FBI facial recognition technology a threat to liberty?

Some privacy advocates think so. Government's ability to spy on us, track us, and now pick us out of a crowd is growing faster than our ability to assess the threats to our freedom.

You don't have to be a paranoid to ask legitimate questions about where all this is leading:

They're watching you -- or at least will be in a couple of years. That's when the FBI is gearing up for a nationwide launch of a $1 billion project designed to identify people of interest, according to the New Scientist. Dubbed the Next Generation Identification (NGI) program, the high-tech endeavor uses biometric data such as DNA analysis, iris scans and voice identification to track down folks with a criminal history. The FBI also plans to take NGI on the road literally by using public cameras to pick faces from the crowd and cross check them with its national repository of images. Let's just say this facial technology isn't going to be used for lighthearted Japanese vocaloid hijinks or unlocking your electronic device. The use and scope of NGI, which kicked off a pilot program in February, will likely be questioned not just by black helicopter watchers but privacy advocates as well. Facial recognition has certainly been a touchy issue in privacy circles -- something Facebook learned firsthand in Germany. Meanwhile, the Electronic Frontier Foundation is already raising concerns about innocent civilians being mixed up or included in the database. Naturally, the FBI claims that the NGI program is in compliance with the U.S. Privacy Act. On the positive side, at least they didn't name it the Genetic Lifeform and Disk Operating System.

To be sure, it's good to have a few hysterics around when government proposes a program with the potential to violate our rights. But a rational look at the facial recognition tech should include the benefits as well. As with any other program, careful oversight will allay many concerns that arise whenever new technologies have the potential threaten our liberty.

Some privacy advocates think so. Government's ability to spy on us, track us, and now pick us out of a crowd is growing faster than our ability to assess the threats to our freedom.

You don't have to be a paranoid to ask legitimate questions about where all this is leading:

They're watching you -- or at least will be in a couple of years. That's when the FBI is gearing up for a nationwide launch of a $1 billion project designed to identify people of interest, according to the New Scientist. Dubbed the Next Generation Identification (NGI) program, the high-tech endeavor uses biometric data such as DNA analysis, iris scans and voice identification to track down folks with a criminal history. The FBI also plans to take NGI on the road literally by using public cameras to pick faces from the crowd and cross check them with its national repository of images. Let's just say this facial technology isn't going to be used for lighthearted Japanese vocaloid hijinks or unlocking your electronic device. The use and scope of NGI, which kicked off a pilot program in February, will likely be questioned not just by black helicopter watchers but privacy advocates as well. Facial recognition has certainly been a touchy issue in privacy circles -- something Facebook learned firsthand in Germany. Meanwhile, the Electronic Frontier Foundation is already raising concerns about innocent civilians being mixed up or included in the database. Naturally, the FBI claims that the NGI program is in compliance with the U.S. Privacy Act. On the positive side, at least they didn't name it the Genetic Lifeform and Disk Operating System.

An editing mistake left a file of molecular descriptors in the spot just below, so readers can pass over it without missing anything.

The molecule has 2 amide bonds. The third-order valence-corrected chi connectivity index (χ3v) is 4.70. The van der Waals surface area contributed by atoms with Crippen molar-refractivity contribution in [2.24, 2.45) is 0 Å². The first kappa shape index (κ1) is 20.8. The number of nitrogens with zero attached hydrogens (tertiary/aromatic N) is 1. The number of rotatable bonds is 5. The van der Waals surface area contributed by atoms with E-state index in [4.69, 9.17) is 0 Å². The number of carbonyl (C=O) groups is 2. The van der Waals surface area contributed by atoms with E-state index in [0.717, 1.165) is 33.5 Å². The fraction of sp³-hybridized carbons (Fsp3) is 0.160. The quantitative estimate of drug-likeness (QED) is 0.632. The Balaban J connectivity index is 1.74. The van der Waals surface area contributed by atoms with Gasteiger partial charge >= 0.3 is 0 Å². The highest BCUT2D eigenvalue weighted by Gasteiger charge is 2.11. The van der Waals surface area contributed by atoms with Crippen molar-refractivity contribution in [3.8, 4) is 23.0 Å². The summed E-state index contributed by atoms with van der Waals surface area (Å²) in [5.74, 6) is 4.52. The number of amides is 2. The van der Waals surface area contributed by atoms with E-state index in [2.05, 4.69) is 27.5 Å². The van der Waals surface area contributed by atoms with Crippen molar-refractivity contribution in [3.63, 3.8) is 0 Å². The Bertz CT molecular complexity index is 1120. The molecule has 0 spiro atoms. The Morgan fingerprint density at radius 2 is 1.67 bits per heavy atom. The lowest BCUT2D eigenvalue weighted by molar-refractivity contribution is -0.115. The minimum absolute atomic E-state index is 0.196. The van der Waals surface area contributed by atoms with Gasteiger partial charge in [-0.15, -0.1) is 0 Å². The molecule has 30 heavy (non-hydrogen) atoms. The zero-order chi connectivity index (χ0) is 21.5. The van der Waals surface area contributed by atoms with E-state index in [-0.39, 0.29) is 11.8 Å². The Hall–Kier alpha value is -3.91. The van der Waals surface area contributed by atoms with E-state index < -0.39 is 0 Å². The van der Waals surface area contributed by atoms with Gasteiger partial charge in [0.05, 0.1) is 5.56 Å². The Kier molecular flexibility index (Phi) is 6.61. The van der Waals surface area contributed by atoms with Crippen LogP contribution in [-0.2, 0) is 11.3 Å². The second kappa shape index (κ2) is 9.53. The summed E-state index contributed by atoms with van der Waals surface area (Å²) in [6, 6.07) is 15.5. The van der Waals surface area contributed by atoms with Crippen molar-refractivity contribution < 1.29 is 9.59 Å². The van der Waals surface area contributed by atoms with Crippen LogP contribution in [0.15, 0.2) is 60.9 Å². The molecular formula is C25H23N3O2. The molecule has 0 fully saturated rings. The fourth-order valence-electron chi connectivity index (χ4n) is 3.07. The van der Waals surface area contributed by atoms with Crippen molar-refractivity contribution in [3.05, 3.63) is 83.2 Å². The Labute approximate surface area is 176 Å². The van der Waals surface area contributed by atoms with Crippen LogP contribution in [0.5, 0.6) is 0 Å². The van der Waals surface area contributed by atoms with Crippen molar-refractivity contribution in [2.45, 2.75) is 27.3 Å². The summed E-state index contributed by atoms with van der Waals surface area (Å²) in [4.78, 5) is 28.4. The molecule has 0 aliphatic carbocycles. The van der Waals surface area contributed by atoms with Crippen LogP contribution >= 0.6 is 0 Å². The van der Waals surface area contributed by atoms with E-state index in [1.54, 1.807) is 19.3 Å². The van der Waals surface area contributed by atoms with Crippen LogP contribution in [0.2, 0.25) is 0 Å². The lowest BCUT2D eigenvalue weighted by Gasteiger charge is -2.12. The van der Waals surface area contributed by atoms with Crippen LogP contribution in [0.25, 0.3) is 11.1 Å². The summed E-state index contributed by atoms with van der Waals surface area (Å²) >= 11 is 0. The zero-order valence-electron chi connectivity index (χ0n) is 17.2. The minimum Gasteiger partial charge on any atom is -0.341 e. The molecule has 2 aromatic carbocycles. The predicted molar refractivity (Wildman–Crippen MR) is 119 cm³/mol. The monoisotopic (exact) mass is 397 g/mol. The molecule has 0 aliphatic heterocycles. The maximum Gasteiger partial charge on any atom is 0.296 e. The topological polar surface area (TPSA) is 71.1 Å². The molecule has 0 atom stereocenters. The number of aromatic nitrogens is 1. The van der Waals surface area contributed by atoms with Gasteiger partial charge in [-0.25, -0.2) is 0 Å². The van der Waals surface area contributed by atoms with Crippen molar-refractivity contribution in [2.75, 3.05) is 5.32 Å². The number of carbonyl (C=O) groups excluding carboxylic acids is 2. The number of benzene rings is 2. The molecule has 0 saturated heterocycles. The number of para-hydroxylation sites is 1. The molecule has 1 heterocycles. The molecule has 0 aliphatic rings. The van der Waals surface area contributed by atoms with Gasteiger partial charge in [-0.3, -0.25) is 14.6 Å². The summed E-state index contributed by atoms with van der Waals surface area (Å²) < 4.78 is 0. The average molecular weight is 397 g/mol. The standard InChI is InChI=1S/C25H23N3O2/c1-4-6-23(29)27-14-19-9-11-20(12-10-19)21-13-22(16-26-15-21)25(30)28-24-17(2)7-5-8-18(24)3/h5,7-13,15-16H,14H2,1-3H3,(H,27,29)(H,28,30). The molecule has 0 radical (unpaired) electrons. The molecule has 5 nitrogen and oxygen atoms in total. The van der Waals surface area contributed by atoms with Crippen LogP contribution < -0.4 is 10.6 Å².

To be sure, it's good to have a few hysterics around when government proposes a program with the potential to violate our rights. But a rational look at the facial recognition tech should include the benefits as well. As with any other program, careful oversight will allay many concerns that arise whenever new technologies have the potential threaten our liberty.

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